Neutropenia is a condition in which an illness or other medical issue dramatically reduces the number of infection-fighting white blood cells known as neutrophils within your body, making you especially susceptible to infections. In order to reduce your risk of contracting a serious infection, it is important that you follow a proper diet for neutropenia. When devising a diet for neutropenia, you should select foods that are not likely to contain bacteria or fungi, or foods that may have come into contact with these infectious agents. It may be safest to avoid eating in restaurants, and you should also remember that handling raw foods can put you at risk for infections.
Like all white blood cells, neutrophils are produced by the bone marrow. Neutropenia generally occurs when the bone marrow’s ability to produce neutrophils is compromised by a medical condition, such as cancer, certain viral infections, or bone marrow disorders, or as a side effect of a medical treatment, such as chemotherapy. If you develop neutropenia, your body’s ability to fight bacterial and fungal infections is reduced, putting you at risk for serious illnesses. Planning your diet carefully can help lower your risk of getting an infection during a bout of neutropenia.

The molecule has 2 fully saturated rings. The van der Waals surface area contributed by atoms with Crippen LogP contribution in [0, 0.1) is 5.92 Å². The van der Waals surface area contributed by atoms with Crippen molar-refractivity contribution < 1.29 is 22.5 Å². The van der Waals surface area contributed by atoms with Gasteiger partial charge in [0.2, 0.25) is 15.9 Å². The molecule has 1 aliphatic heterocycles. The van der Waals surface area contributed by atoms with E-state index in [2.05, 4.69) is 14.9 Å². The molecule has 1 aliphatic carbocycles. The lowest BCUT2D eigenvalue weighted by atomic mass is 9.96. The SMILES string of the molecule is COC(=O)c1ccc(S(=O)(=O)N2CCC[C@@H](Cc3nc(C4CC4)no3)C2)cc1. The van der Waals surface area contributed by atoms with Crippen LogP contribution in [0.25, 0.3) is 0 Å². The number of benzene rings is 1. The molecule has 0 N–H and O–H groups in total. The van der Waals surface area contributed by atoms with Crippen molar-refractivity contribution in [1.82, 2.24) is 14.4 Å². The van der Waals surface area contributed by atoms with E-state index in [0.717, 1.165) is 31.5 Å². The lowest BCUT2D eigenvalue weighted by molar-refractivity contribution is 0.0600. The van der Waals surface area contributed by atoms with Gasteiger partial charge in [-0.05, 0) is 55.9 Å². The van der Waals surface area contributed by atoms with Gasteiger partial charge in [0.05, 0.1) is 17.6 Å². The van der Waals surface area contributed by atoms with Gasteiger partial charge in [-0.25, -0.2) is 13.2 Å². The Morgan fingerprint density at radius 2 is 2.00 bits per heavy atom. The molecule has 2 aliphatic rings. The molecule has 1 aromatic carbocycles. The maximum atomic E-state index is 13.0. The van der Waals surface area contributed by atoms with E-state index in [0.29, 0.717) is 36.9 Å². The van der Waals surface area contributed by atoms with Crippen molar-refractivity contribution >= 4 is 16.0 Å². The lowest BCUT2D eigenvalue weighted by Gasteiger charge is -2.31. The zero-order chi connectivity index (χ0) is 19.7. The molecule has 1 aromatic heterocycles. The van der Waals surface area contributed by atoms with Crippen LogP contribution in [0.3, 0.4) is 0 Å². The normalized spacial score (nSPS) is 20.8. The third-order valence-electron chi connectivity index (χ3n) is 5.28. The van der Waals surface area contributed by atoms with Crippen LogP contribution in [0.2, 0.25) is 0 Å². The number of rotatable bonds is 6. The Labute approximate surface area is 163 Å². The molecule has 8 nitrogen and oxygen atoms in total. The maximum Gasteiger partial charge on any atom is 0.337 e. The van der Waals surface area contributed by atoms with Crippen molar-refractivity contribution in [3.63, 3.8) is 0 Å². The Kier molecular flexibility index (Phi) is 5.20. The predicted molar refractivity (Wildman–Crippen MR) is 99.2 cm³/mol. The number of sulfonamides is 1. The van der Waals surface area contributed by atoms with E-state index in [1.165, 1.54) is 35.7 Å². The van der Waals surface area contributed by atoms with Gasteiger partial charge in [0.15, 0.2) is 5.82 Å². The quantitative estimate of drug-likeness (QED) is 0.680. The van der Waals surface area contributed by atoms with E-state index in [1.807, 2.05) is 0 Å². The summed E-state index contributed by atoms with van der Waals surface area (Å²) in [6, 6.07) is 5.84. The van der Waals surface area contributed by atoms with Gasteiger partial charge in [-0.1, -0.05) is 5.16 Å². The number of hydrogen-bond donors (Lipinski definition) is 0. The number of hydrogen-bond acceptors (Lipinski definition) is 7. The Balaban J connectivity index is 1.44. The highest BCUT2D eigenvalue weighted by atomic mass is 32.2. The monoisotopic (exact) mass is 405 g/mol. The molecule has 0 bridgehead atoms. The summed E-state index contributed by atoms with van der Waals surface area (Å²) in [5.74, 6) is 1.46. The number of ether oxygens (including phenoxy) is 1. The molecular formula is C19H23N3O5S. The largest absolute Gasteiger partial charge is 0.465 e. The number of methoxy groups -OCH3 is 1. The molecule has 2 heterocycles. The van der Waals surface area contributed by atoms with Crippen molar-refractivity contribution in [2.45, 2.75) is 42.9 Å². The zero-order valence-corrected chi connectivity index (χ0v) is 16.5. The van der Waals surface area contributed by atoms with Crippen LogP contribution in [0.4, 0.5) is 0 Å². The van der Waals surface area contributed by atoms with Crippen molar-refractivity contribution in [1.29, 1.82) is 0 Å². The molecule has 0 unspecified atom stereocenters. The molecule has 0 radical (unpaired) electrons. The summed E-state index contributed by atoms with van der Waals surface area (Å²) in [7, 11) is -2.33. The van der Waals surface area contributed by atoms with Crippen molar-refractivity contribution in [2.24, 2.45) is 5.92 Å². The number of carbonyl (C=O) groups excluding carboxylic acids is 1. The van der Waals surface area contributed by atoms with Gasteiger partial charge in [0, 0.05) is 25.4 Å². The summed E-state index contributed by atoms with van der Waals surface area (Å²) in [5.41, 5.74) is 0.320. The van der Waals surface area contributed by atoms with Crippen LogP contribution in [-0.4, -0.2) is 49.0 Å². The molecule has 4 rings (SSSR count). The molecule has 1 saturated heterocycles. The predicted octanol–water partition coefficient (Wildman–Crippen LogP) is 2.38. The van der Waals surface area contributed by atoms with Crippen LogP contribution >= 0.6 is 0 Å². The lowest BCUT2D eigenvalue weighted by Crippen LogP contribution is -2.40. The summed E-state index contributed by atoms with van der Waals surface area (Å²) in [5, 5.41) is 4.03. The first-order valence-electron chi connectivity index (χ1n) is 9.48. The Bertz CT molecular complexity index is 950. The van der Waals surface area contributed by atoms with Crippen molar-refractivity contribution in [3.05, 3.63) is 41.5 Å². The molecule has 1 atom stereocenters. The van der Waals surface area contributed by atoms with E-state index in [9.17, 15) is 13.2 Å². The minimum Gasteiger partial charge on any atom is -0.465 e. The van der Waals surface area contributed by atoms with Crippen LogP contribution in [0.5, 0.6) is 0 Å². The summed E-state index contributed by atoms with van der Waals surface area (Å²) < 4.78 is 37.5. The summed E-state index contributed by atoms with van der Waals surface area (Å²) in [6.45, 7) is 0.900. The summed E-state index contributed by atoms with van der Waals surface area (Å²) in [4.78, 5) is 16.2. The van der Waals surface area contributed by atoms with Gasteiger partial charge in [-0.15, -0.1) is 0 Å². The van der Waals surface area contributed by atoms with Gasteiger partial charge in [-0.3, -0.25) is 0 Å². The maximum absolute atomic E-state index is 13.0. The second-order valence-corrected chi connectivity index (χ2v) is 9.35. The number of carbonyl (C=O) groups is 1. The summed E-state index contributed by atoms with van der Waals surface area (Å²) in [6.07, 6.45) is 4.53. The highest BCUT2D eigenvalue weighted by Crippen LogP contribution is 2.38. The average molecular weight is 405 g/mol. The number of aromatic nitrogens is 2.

Many foods naturally contain small amounts of bacteria, fungi, or both. Normally, your neutrophils protect you from contracting an infection from these substances, but when your neutrophil count is low, your susceptibility to infection increases. Thus, the main objective of a diet for neutropenia should be to limit your exposure to foods that are likely to contain bacteria and fungi.
When it comes to dairy products, you should avoid any foods that are unpasteurized. Raw or undercooked meat and fish should also be avoided, and all deli meats should be prepackaged. Most physicians also advise avoiding uncooked vegetables and fruits unless the item in question has a very thick, removable skin. It may also be safest to choose prepackaged breads, pastas, rice, cereal, desserts, and condiments rather than buying these from bulk bins or from bakeries.
As you devise your diet for neutropenia, you should keep in mind that even “safe” foods can be contaminated by exposure to bacteria and fungi. Consequently, you may want to avoid eating in restaurants while your neutrophil count is low, as foods prepared in commercial kitchens can easily come into contact with infectious substances. It is also important to understand that you can contract an infection by touching raw or unwashed foods. Thus, it may be best to allow a healthy family member or friend to prepare your food until your white blood cell levels return to normal.